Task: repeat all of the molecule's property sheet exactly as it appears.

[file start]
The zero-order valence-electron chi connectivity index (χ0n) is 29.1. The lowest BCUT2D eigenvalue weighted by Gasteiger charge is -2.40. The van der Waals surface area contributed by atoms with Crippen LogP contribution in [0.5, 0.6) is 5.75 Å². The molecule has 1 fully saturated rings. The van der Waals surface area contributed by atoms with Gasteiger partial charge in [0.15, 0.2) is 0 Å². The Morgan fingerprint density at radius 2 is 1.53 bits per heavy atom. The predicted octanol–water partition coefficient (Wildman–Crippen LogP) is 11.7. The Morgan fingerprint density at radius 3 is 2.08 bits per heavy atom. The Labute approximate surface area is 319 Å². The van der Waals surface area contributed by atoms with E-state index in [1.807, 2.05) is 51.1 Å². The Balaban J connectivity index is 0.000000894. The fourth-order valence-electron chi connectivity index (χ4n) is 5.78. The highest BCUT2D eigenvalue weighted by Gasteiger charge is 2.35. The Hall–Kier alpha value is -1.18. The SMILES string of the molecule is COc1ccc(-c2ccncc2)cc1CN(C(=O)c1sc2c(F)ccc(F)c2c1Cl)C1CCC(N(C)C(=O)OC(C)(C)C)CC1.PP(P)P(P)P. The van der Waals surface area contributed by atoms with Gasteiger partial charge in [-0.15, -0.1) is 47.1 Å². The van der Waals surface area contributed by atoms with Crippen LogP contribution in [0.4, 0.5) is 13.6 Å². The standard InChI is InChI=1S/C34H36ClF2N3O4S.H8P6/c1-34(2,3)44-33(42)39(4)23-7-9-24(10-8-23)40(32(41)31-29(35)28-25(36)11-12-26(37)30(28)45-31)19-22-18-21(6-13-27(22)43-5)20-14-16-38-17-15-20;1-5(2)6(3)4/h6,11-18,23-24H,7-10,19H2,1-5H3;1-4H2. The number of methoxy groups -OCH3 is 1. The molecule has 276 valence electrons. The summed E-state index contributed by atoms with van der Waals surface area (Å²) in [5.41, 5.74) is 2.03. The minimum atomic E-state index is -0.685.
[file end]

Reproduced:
The zero-order valence-electron chi connectivity index (χ0n) is 29.1. The lowest BCUT2D eigenvalue weighted by Gasteiger charge is -2.40. The van der Waals surface area contributed by atoms with Crippen LogP contribution in [0.5, 0.6) is 5.75 Å². The molecule has 1 fully saturated rings. The van der Waals surface area contributed by atoms with Gasteiger partial charge in [0.15, 0.2) is 0 Å². The Morgan fingerprint density at radius 2 is 1.53 bits per heavy atom. The predicted octanol–water partition coefficient (Wildman–Crippen LogP) is 11.7. The Morgan fingerprint density at radius 3 is 2.08 bits per heavy atom. The Labute approximate surface area is 319 Å². The van der Waals surface area contributed by atoms with E-state index in [1.807, 2.05) is 51.1 Å². The Balaban J connectivity index is 0.000000894. The fourth-order valence-electron chi connectivity index (χ4n) is 5.78. The highest BCUT2D eigenvalue weighted by Gasteiger charge is 2.35. The Hall–Kier alpha value is -1.18. The SMILES string of the molecule is COc1ccc(-c2ccncc2)cc1CN(C(=O)c1sc2c(F)ccc(F)c2c1Cl)C1CCC(N(C)C(=O)OC(C)(C)C)CC1.PP(P)P(P)P. The van der Waals surface area contributed by atoms with Gasteiger partial charge in [-0.15, -0.1) is 47.1 Å². The van der Waals surface area contributed by atoms with Crippen LogP contribution in [0.4, 0.5) is 13.6 Å². The standard InChI is InChI=1S/C34H36ClF2N3O4S.H8P6/c1-34(2,3)44-33(42)39(4)23-7-9-24(10-8-23)40(32(41)31-29(35)28-25(36)11-12-26(37)30(28)45-31)19-22-18-21(6-13-27(22)43-5)20-14-16-38-17-15-20;1-5(2)6(3)4/h6,11-18,23-24H,7-10,19H2,1-5H3;1-4H2. The number of methoxy groups -OCH3 is 1. The molecule has 276 valence electrons. The summed E-state index contributed by atoms with van der Waals surface area (Å²) in [5.41, 5.74) is 2.03. The minimum atomic E-state index is -0.685.